"Mercy of the Fallen" as written by and Dar Williams....
Oh my fair North Star,
I have held to you dearly,
I had asked you to steer me,
Till one cloud-scattered night,
I got lost and in my travels I met Leo the lion,
Met a king and met a giant, with their errant light,

There's the wind and the rain, and the mercy of the fallen,
Who say they have no claim to know what's right.
There's the weak and the strong and the beds that have no answer,
And that's where I may rest my head tonight.

I saw all the bright people,
In imposing flocks they landed,
And they got what they demanded,
And they scratched at the ground.

Then they flew, and the field grew as sweetly for the flightless,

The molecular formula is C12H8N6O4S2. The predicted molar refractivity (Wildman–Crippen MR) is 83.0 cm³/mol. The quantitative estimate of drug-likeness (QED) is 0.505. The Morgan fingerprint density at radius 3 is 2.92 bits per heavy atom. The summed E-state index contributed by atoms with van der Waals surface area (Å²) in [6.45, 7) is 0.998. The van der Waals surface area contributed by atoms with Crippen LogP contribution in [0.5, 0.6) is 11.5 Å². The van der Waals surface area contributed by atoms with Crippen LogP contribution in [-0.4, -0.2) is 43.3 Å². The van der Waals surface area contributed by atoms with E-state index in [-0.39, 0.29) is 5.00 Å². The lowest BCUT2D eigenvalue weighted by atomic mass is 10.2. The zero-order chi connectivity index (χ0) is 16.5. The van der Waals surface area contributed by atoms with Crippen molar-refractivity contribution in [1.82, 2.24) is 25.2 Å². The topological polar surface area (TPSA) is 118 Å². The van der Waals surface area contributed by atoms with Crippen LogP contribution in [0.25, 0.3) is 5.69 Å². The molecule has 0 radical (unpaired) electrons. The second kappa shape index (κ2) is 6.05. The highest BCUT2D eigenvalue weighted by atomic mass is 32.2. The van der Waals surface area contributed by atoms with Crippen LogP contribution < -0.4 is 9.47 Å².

Who had longing yet despite this,
They could hear every sound.

There's the wind and the rain,
And the mercy of the fallen,
Who say they have no claim to know what's right.
There's the weak and the strong and the beds that have no answer,
And that's where I may rest my head tonight.

If your sister or your brother were stumbling on their last mile,
In a self-inflicted exile,
You'd hope they'd meet a humble friend.

And I hope someday that the best of Falstaff's planners
Give me seven half-built manors,
Where half-dreams may dream without end.

There's the wind and the rain, and the mercy of the fallen,
Who say they have no claim to know what's right.
There's the weak and the strong and the many stars that guide us,
We have some of them inside us.


Lyrics submitted by VampedVixen

"Mercy of the Fallen" as written by Dar Williams

Lyrics © BUG MUSIC O/B/O BURNING FIELD MUSIC

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Mercy of the Fallen song meanings